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Jędrzejów Abbey

The Jędrzejów Abbey is the oldest Cistercian abbey in Poland. Janik Jaksa, later Archbishop of Gniezno, and his brother Klemens founded in 1140.

The monks came from Morimond in France to the small Brzeźnica.

The Jedrzejów Monastery was the twenty-first branch of a French monastery. The monastery bore the name “Morimond minor” to distinguish it from the moterland . The founder Janik , who invited the monks, gifted the monastery a part of his property – eight villages. In addition the Brzeźniki church was also granted tithes from several villages by the bishops of Cracow. The founders also gave the monks a single-nave church of St Adalbert (or St Andrew), dating to 1110. The Romanesque style and a fragment of the apse of this temple have survived to this day. This first church was consecrated by the Krakow bishop Maurus.

The market settlement, to which the monks came, was on one of the amber routes, as well as on the road leading to the east – via Andreovia.

The monks came to this place to convert the peoples of pagan Rusland. The monks built a monastery and a monastery church of the Assumption of the Blessed Virgin Mary and St. Adalbert. Bishop Wincenty Kadlubek of Kraków consecrated the church in 1210. Eight years later, with the Pope’s consent, this great clergyman left the bishopric and joined the Jedrzejów monastery.

The abbey developed dynamically, thanks to which branches were established in Ludźmierz in Podhale (1235) and in Rudy (1252).

The monastery was a very important centre of religious and cultural life. The monks took care of the local population on various levels of life. Spiritual – by running local parishes, cultural – by creating small elementary schools, or medical – by establishing a hospice and hospital. The monks also dealt with fish farming. The monastery had mills, a sawmill and a glassworks. On the abbey grounds there was also an organ building workshop. The activity of the “white monks” largely contributed to the fact that Bolesław Wstydliwy (Belesław the Ashamed) in 1271granted the small settlement town rights.

The flourishing of the abbey ended together with the establishment of the office of the commendatory abbot .

The monks could not elect the commendatory , the secular authorities imposed him. The economic ruin of the abbey took place at the time of the Swedish deluge, during which the Swedish soldiers plundered the abbey, as well as by the fires of 1726 and 1800. The first fire burnt down the church, the walls were damaged and the vault was destroyed. The second fire had worse consequences for the monastery itself. The fire destroyed the archive and library, which contained, among others, the letter of St. Bernard to the Cistercians from Jędrzejów, as well as the original “Chronicle of the Poles” by Master Vincent.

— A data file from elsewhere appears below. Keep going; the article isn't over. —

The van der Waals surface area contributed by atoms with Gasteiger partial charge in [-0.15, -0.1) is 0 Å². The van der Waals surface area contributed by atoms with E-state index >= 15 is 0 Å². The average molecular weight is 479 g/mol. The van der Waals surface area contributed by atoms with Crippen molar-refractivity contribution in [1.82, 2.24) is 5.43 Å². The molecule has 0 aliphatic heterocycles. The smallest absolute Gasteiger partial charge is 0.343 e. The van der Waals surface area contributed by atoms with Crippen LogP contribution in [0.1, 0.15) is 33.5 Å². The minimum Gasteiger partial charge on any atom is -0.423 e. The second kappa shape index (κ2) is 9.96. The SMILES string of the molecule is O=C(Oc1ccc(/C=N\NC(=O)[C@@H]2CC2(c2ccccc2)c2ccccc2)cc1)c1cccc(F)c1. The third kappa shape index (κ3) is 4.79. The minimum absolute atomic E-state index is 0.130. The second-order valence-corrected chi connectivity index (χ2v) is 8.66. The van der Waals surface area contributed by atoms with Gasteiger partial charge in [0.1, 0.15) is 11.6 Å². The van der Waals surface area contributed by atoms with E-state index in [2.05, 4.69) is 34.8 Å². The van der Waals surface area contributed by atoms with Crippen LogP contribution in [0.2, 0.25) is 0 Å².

After these events the abbey did not return to its splendour.

To make matters worse, in 1819 Tsar Alexander I abolished it. Although the monks could remain within the monastery walls, they could not accept candidates for monks. So, in the course of time, the community died out. The last of the monks, Fr Wilhelm Ulawski, died in 1855.

Later, for a short time, Reformed Franciscans looked after the monastery.

However, this did not last long, as the Russians expelled them from Jędrzejów for helping the participants in the January Uprising. It was then that a Russian male teachers’ seminary started its operation within the monastery walls. Towards the end of the 19th century a branch of the Holy Trinity Church was set up in the former abbey. In 1913, thanks to the bishop of Kielce Augustyn Losinski, an independent parish led by the diocesan clergy started.

Cistercians returned to their monastery after the World War II, thanks to the efforts of bishop Czesław Kaczmarek.

They came from their former branch – the abbey in Szczyrzyc. Initially, a dependent priory subordinate to Szczyrzyc was established, then in 1953 an independent priory, and finally in 1989 the monastery obtained the rank of an abbey. At present, the community numbers a dozen or so monks, and at its head is Abbot Rafał Ścibiorowski.

The above text is a translation of the Polish text from the Abbey’s website:

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